We won’t even start to get into the culture of this country. Festival season is such a fun, warm and welcoming time, not to mention the season we are about to go into…the most wonderful time of year. The way of life, the idea of a slower pace. We live in the countryside (something we’ve been wanting for a long time) and the number of animals and crops that we see daily is something else. It’s been an incredible bit of time and one that we are looking forward to continuing for the next couple of years.

I’ve found a true home in a place that I hate to admit that I discounted. I figured it would be a home base for everywhere, but we’ve really made a home here in such a short time. I won’t discount a place again.

 

Some Thoughts on Consumerism

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You know what’s a funny thing? I heard or participated in a similar version of what I’m about to write about around 3-4 times in the past week. And to be fair- it’s kind of opened my eyes a little bit to something that I had felt, but hadn’t articulated.

Here’s how it all started…

I, and a couple of friends were having a conversation about some of the differences and struggles about living in Germany as compared to living in the United States. A question was posed: “On your weekends, what did you do?”  My friend and I sat there for a couple seconds, wondering if it was rhetorical or a trick. “Uh, watched football?” “Ran errands?”  We responded. “Exactly. We watch TV and we shop on our weekends.” We hesitantly agreed and then the magic happened…”We have to realize that there is more to the world than Walmart”.

“We have to realize there is more to the world than Walmart”.

Maybe it’s not Walmart, maybe it’s Target (be honest- it’s probably Target), maybe it’s Nordstrom, or Marshall’s/TJ Max’s, maybe it’s boutique stores. You can interchange Walmart with just about any store and come up with what fits you and a true statement. And with a lot of these stories we have the ability to do this 24/7. The internet has made the possibility of shopping literally wherever, whenever  I mean, how many times have we all just “amazoned” an item?) and often times stores then try to compete with that by staying open later on weekdays and opening up all weekend. We are also consuming high levels of media. In homes, TV’s tend to be more on than off, we are almost always on our phones in some way, not to mention computers and tablets.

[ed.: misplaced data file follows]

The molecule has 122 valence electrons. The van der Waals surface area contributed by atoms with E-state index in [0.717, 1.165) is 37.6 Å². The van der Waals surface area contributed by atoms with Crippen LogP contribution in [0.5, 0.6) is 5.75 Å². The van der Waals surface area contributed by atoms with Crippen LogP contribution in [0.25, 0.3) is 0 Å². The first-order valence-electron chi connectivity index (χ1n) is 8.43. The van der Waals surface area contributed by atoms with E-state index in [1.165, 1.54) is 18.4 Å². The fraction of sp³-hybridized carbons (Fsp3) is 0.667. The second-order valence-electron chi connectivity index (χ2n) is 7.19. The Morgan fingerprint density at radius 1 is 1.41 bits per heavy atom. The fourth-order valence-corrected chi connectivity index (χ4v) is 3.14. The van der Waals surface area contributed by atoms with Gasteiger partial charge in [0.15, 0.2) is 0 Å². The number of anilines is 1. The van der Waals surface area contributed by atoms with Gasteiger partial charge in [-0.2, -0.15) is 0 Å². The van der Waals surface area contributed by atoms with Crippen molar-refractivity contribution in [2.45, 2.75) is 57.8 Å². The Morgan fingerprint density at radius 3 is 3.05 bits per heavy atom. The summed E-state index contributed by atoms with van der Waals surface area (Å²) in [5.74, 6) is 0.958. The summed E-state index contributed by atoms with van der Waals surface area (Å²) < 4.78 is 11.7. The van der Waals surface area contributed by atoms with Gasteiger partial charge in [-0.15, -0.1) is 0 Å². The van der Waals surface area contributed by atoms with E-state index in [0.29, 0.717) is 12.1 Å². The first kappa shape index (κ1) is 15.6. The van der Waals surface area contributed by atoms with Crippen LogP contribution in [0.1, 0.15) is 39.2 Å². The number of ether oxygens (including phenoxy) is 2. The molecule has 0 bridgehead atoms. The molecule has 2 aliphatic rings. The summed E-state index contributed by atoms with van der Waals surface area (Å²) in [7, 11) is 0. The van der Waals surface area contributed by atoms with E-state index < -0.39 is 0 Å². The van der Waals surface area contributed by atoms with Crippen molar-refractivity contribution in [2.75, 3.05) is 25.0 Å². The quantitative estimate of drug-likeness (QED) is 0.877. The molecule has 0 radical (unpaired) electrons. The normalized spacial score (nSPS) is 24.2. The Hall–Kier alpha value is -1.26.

This boggles my mind. How is it that we manage to spend our free time doing these things? How is it that we are so inundated with this idea that we need to buy all the things, watch all the things, be a part of this lifestyle that we forget that there is so much more to life. There is more to the world.

I’ve been 100% guilty of doing this. I was someone who spent most weekends at home, in my comfiest chair, TV on, book in hand, phone never too far away. When we would leave the house 60% of the time it would be to go to a store of some sort. Oftentimes a trip to the grocery store would also involve a trip to the Target shopping center. I bought a lot of things on Amazon (some we needed; most we didn’t “need”) for the convenience. We had the option of just clicking and buying whatever we wanted, whenever we wanted. So, why not do that?